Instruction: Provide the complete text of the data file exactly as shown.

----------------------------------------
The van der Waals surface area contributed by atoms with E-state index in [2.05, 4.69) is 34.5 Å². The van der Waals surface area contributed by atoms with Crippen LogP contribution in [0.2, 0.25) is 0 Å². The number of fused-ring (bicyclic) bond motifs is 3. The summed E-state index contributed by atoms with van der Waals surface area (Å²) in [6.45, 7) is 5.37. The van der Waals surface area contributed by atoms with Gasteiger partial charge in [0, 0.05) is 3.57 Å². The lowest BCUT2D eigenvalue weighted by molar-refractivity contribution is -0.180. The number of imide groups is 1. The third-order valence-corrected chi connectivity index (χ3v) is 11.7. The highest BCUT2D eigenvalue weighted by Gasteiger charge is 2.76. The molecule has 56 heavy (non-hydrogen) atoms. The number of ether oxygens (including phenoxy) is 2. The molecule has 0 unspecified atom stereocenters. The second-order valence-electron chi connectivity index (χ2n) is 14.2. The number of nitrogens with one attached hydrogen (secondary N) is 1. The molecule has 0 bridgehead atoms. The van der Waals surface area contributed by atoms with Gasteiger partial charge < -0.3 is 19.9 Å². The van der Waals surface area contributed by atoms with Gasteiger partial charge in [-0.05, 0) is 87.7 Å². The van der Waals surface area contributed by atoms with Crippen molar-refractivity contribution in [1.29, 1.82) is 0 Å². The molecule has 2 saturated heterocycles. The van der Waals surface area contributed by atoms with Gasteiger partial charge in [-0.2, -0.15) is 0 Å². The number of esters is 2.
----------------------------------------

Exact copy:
The van der Waals surface area contributed by atoms with E-state index in [2.05, 4.69) is 34.5 Å². The van der Waals surface area contributed by atoms with Crippen LogP contribution in [0.2, 0.25) is 0 Å². The number of fused-ring (bicyclic) bond motifs is 3. The summed E-state index contributed by atoms with van der Waals surface area (Å²) in [6.45, 7) is 5.37. The van der Waals surface area contributed by atoms with Gasteiger partial charge in [0, 0.05) is 3.57 Å². The lowest BCUT2D eigenvalue weighted by molar-refractivity contribution is -0.180. The number of imide groups is 1. The third-order valence-corrected chi connectivity index (χ3v) is 11.7. The highest BCUT2D eigenvalue weighted by Gasteiger charge is 2.76. The molecule has 56 heavy (non-hydrogen) atoms. The number of ether oxygens (including phenoxy) is 2. The molecule has 0 unspecified atom stereocenters. The second-order valence-electron chi connectivity index (χ2n) is 14.2. The number of nitrogens with one attached hydrogen (secondary N) is 1. The molecule has 0 bridgehead atoms. The van der Waals surface area contributed by atoms with Gasteiger partial charge < -0.3 is 19.9 Å². The van der Waals surface area contributed by atoms with Gasteiger partial charge in [-0.05, 0) is 87.7 Å². The van der Waals surface area contributed by atoms with Crippen molar-refractivity contribution in [1.29, 1.82) is 0 Å². The molecule has 2 saturated heterocycles. The van der Waals surface area contributed by atoms with Gasteiger partial charge in [-0.2, -0.15) is 0 Å². The number of esters is 2.